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Research on New Zealanders' environmental actions

20 February 2008 Media Statement

Research on New Zealanders' environmental actions

New research out today reveals New Zealanders have widespread concern for environmental issues and are hungry to learn more about how they can make a difference in their own homes, Environment Minister Trevor Mallard said today.

The Research New Zealand survey was commissioned by the Ministry for the Environment and gives a comprehensive picture of New Zealanders’ actions and attitudes on sustainability. It asked 1000 New Zealanders about the actions they were taking across household areas including shopping, transport, energy, water, waste, and building.

"The Household Sustainability Benchmark Survey shows that 53 per cent of New Zealanders are deeply concerned that we are not doing enough to protect the environment while only six per cent said that looking after the environment was not a high priority," Trevor Mallard said.

"It found most New Zealanders were taking at least some steps to protect the environment. For example 92 per cent were recycling, but many were unaware of what else they could do. Two-thirds (63 per cent) said they would like to know more, and a further 28 per cent said they actively looked for information about what they could do to care for the environment.

"These findings reinforce the need for practical information to help New Zealanders make eco-friendly choices in the home. Providing information to householders is one goal in the Household Sustainability Programme. It's all part of the Labour-led government work to provide a secure future, a sustainable future, a healthy future, a better place to live for all New Zealanders.

"As part of that programme, we have launched the ‘What’s Your Next Step?’ Sustainability Challenge and an interactive website that gives Kiwis practical information and invites them to register their steps for sustainability. To sign up, visit "My Next Step" at," Trevor Mallard said.

"Actions like switching off the lights when leaving a room, walking to work, regular car tune-ups and installing insulation not only help protect the environment, they are also better for our health and can help to save money – two factors which the survey shows can also motivate people to be environmentally friendly."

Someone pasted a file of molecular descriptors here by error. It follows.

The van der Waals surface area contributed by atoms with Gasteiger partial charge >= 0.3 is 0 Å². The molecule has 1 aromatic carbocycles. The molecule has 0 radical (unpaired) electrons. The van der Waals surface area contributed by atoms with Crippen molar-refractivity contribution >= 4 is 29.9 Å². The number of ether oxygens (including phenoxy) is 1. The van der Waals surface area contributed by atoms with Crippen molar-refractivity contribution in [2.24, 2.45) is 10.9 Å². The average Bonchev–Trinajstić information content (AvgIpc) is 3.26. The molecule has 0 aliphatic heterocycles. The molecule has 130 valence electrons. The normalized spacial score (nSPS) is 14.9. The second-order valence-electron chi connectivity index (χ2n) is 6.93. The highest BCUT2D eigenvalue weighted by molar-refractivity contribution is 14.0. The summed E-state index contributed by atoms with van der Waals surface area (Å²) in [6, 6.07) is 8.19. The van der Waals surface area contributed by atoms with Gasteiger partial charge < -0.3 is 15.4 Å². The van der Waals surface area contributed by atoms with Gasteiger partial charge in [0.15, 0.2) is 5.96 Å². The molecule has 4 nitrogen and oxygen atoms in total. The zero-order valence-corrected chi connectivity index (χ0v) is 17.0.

The survey also showed that educated women, people with children, and people with higher than average household incomes were the most committed to taking sustainable actions, while older men and those on lower incomes took the fewest actions.

It found the most popular actions New Zealanders are taking are in the areas of shopping for eco-friendly goods (66 per cent), steps to reduce energy use such as using eco-bulbs (67 per cent) and steps to reduce waste such as recycling (92 per cent) and composting (54 per cent). The least popular actions were in the areas of transport and water use.
The full research is at

Some key findings of the Household Sustainability Benchmark survey.
• Of the five main areas examined, New Zealanders are doing the most to be sustainable in the area of heating and general energy use and the least in the area of transportation.

• Many respondents reported that they engaged in sustainable action because it is good for the environment (for example, 64 per cent in the case of heating and energy use).

• Savings and health were other factors that also motivated behaviour. For example, 74 per cent of respondents reported that they dealt with heating and energy use in a sustainable manner because it saved them money and 47 per cent reported that they did these things because it was good for their own or their family’s health and well-being.

• The major barriers inhibiting sustainable behaviour tend to relate in general, to the time and inconvenience imposed by engaging in these activities, a lack of knowledge about what more to do and the features/performance of alternative products (in the case of major purchases).

• Just over half (53 per cent) of respondents stated they are ‘deeply concerned that we aren’t all doing enough to protect our environment for future generations’.

• One-third (31 per cent) reported that they ‘plan and take into account the impact of the environment in most things they do’.

• Three-quarters of respondents claimed they personally do ‘a lot’ (9 per cent) or ‘a reasonable amount’ (63 per cent) to look after the environment. This compares with one half (52 per cent) who believed that most New Zealanders were doing ‘a little’ to help with the environment and a further 29 per cent who believed most New Zealanders were doing ‘a reasonable amount’.

• Almost three-quarters (72 per cent) stated that the environment was ‘one of a number of reasons’ for the choices and actions they make. Almost one-quarter (23 per cent) stated that the environment was ‘the most important factor,’ while a small proportion (5 per cent) stated that the environment ‘does not really come into it at all’.

• The majority (70 percent) of respondents reported feeling ‘somewhat informed’ about the things they can do to help care for the environment. An additional quarter (27 per cent) of respondents reported feeling ‘very informed’.

• The majority also wanted more information on what they could do (63 per cent claimed they ‘would like to learn more’) and a further 28 per cent reported ‘actively looking for more information’.


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